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Telehealth Advocates Remain Optimistic After Recent Setbacks

By Kerry Young, CQ Roll Call

June 12, 2015 -- Advocates for telehealth services say they are optimistic about expansion in the field even after recent setbacks, including decisions that may hamper the more widespread use of medicine delivered over computer or phone by the Medicare program.

This week, leaders at the American Medical Association (AMA) sent a report on telemedicine ethics back to an internal council for further consideration. There were concerns raised by radiologists, a group that's been at the forefront in this field, and some spillover from a fight between the Texas Medical Board and Teladoc Inc., a firm that connects doctors and patients through the Internet and phone. The two are at odds about a state requirement that seeks to have at least one initial in-person contact with a health professional.

Last week, Medicare officials rebuffed requests to expand use of telemedicine in the highly watched accountable care organization, or ACO, program. And bids to expand use of telemedicine through the House Energy and Commerce's 21rst Century Cures bill have so far fallen short.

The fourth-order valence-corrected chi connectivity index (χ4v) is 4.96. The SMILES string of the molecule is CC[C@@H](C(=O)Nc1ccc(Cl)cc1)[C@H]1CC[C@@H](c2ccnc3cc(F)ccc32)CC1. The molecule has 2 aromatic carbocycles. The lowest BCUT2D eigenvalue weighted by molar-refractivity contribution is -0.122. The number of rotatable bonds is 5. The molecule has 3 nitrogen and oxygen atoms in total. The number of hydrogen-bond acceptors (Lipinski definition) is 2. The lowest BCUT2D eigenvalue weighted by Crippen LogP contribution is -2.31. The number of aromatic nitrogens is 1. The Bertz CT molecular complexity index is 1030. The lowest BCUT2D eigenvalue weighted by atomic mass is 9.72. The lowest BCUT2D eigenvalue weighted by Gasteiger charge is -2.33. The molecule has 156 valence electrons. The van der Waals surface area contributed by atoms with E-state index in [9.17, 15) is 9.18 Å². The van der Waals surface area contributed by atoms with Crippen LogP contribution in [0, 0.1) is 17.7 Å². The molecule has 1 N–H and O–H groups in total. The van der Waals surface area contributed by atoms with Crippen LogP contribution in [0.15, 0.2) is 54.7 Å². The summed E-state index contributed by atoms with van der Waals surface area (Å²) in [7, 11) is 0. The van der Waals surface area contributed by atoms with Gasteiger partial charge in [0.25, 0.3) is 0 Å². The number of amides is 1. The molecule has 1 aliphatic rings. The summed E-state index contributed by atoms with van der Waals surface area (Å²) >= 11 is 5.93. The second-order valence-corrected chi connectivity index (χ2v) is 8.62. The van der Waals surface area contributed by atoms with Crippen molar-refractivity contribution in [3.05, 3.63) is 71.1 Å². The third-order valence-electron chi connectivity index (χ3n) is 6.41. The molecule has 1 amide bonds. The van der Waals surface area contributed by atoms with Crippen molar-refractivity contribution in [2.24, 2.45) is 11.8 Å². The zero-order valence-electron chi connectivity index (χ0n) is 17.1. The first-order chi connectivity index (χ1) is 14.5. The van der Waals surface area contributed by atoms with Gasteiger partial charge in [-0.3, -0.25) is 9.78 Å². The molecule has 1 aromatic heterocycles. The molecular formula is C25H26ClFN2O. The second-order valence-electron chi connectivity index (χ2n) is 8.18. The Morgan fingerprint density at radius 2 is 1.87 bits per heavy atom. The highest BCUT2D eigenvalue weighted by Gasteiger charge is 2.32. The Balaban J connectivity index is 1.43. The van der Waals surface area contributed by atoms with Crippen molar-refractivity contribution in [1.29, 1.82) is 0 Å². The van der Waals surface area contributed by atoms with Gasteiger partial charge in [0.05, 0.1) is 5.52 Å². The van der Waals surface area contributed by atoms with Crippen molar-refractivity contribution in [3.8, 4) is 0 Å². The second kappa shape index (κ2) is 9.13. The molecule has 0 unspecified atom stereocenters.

But Krista Drobac, executive director of the Alliance for Connected Care, said she is pleased that discussion of federal payments for telemedicine has expanded beyond the currently approved uses in Medicare, that often serve people who live in areas where health care can be scarce.

"It takes a while," Drobac said. "We are just pleased that policymakers are looking at this as more than a rural issue."

Among the developments that people advocating for telehealth see as a positive sign is the requirement in the recent Medicare payment overhaul (PL 114-10) for a Government Accountability Office (GAO) report on telehealth. The law directs GAO to study how the private health insurance industry is using remote patient monitoring and financial incentives for telemedicine, and examine the barriers to the adoption of such services in Medicare. The results of the work could make lawmakers more willing to expand Medicare's use of telehealth, said Alice B. Borrelli, director of global health and education policy for Intel Corp.